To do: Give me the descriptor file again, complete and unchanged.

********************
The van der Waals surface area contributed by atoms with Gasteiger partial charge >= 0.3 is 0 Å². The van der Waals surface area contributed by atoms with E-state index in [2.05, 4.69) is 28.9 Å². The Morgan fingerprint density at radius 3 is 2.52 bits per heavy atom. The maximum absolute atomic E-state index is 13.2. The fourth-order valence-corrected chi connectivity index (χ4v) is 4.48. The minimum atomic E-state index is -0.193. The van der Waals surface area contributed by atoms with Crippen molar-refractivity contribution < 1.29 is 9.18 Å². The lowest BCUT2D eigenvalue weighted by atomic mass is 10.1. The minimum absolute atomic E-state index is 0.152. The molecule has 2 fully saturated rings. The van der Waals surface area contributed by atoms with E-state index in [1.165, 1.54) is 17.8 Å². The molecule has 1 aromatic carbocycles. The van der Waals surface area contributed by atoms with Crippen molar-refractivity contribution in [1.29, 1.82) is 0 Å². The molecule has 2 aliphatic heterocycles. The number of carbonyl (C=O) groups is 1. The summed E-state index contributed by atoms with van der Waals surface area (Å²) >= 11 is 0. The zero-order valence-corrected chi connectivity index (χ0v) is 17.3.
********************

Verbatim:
The van der Waals surface area contributed by atoms with Gasteiger partial charge >= 0.3 is 0 Å². The van der Waals surface area contributed by atoms with E-state index in [2.05, 4.69) is 28.9 Å². The Morgan fingerprint density at radius 3 is 2.52 bits per heavy atom. The maximum absolute atomic E-state index is 13.2. The fourth-order valence-corrected chi connectivity index (χ4v) is 4.48. The minimum atomic E-state index is -0.193. The van der Waals surface area contributed by atoms with Crippen molar-refractivity contribution < 1.29 is 9.18 Å². The lowest BCUT2D eigenvalue weighted by atomic mass is 10.1. The minimum absolute atomic E-state index is 0.152. The molecule has 2 fully saturated rings. The van der Waals surface area contributed by atoms with E-state index in [1.165, 1.54) is 17.8 Å². The molecule has 1 aromatic carbocycles. The van der Waals surface area contributed by atoms with Crippen molar-refractivity contribution in [1.29, 1.82) is 0 Å². The molecule has 2 aliphatic heterocycles. The number of carbonyl (C=O) groups is 1. The summed E-state index contributed by atoms with van der Waals surface area (Å²) >= 11 is 0. The zero-order valence-corrected chi connectivity index (χ0v) is 17.3.